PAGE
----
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Flexible and transparent electronics fabricated using a two-dimensional semiconductor

In recent years, engineers worldwide have been trying to create electronic components that are increasingly flexible and versatile, as this could enable the fabrication of more sophisticated devices and robotic systems, such as electronic skins (e-skins) or wearable sensors. The overall objective of this particular area of research is to develop flexible electronics that can be manufactured and implemented on a large scale, but that also exhibit a high device density and excellent performance.

A class of materials with particular promise for developing flexible electronic parts are two-dimensional (2-D) semiconductors, such as molybdenum disulfide (MoS2). While this material has many advantageous mechanical, optical and electronic properties, it has so far proved challenging to build large-scale, flexible integrated circuits with a high device density and high performance using MoS2.

Researchers at the Chinese Academy of Sciences have recently fabricated a new flexible and transparent MoS2-based transistor that could be manufactured on a large scale. This transistor, presented in a paper published in Nature Electronics, was created using a variant of the conventional vapor deposition process.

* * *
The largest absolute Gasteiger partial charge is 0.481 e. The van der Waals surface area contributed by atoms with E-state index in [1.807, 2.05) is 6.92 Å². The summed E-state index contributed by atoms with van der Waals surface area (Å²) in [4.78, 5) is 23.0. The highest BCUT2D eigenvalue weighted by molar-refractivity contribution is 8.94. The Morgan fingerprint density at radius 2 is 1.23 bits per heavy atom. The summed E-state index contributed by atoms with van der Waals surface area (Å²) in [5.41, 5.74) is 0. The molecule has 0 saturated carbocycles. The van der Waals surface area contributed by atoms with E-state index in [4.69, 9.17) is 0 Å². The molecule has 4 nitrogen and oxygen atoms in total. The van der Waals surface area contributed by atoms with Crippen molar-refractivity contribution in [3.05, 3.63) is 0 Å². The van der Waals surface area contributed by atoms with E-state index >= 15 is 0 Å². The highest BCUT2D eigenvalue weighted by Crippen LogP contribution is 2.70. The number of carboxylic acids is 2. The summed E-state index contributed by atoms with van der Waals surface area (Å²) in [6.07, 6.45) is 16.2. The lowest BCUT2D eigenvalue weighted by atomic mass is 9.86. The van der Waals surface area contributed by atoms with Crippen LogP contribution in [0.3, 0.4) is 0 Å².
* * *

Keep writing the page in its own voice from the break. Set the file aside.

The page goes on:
"Two-dimensional (2-D) materials such as molybdenum disulfide (MoS2) have the potential to be the new building blocks for flexible electronics owning to their naturally thinness and flexibility," Guangyu Zhang, one of the researchers who carried out the study, told TechXplore. "However, fabrication of large scale flexible electronic devices with high performance is still very challenging. In this work, we tried to develop prototypes of large scale flexible and transparent electronics, based on our recent progress in the wafer-scale epitaxy of high quality monolayer MoS2."

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